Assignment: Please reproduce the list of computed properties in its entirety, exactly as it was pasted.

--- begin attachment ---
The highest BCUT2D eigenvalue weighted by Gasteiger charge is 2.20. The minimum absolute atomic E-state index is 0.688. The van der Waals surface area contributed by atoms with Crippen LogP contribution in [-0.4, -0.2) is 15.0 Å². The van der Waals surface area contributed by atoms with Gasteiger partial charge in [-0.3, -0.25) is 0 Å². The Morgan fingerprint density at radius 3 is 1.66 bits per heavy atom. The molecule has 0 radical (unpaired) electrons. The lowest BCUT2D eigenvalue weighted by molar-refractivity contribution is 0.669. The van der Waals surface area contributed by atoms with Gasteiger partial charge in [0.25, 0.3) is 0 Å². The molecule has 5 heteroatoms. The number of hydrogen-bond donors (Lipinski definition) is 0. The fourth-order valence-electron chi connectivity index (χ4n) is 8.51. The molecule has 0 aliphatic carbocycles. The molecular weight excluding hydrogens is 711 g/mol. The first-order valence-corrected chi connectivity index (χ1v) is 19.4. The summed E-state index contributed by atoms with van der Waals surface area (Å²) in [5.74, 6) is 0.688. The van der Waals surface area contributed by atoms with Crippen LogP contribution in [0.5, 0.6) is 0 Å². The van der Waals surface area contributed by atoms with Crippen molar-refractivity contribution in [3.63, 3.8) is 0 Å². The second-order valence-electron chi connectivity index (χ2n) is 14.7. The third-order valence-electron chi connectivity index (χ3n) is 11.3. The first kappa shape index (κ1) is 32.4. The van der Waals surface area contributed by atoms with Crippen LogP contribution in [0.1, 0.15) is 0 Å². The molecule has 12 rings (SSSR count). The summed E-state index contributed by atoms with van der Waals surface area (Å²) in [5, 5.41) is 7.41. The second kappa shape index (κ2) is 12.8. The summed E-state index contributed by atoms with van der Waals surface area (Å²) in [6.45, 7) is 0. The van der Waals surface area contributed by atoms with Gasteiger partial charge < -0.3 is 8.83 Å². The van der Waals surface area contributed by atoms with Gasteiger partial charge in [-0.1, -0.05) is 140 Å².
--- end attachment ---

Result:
The highest BCUT2D eigenvalue weighted by Gasteiger charge is 2.20. The minimum absolute atomic E-state index is 0.688. The van der Waals surface area contributed by atoms with Crippen LogP contribution in [-0.4, -0.2) is 15.0 Å². The van der Waals surface area contributed by atoms with Gasteiger partial charge in [-0.3, -0.25) is 0 Å². The Morgan fingerprint density at radius 3 is 1.66 bits per heavy atom. The molecule has 0 radical (unpaired) electrons. The lowest BCUT2D eigenvalue weighted by molar-refractivity contribution is 0.669. The van der Waals surface area contributed by atoms with Gasteiger partial charge in [0.25, 0.3) is 0 Å². The molecule has 5 heteroatoms. The number of hydrogen-bond donors (Lipinski definition) is 0. The fourth-order valence-electron chi connectivity index (χ4n) is 8.51. The molecule has 0 aliphatic carbocycles. The molecular weight excluding hydrogens is 711 g/mol. The first-order valence-corrected chi connectivity index (χ1v) is 19.4. The summed E-state index contributed by atoms with van der Waals surface area (Å²) in [5.74, 6) is 0.688. The van der Waals surface area contributed by atoms with Crippen LogP contribution in [0.5, 0.6) is 0 Å². The van der Waals surface area contributed by atoms with Crippen molar-refractivity contribution in [3.63, 3.8) is 0 Å². The second-order valence-electron chi connectivity index (χ2n) is 14.7. The third-order valence-electron chi connectivity index (χ3n) is 11.3. The first kappa shape index (κ1) is 32.4. The van der Waals surface area contributed by atoms with Crippen LogP contribution in [0.1, 0.15) is 0 Å². The molecule has 12 rings (SSSR count). The summed E-state index contributed by atoms with van der Waals surface area (Å²) in [5, 5.41) is 7.41. The second kappa shape index (κ2) is 12.8. The summed E-state index contributed by atoms with van der Waals surface area (Å²) in [6.45, 7) is 0. The van der Waals surface area contributed by atoms with Gasteiger partial charge < -0.3 is 8.83 Å². The van der Waals surface area contributed by atoms with Gasteiger partial charge in [-0.1, -0.05) is 140 Å².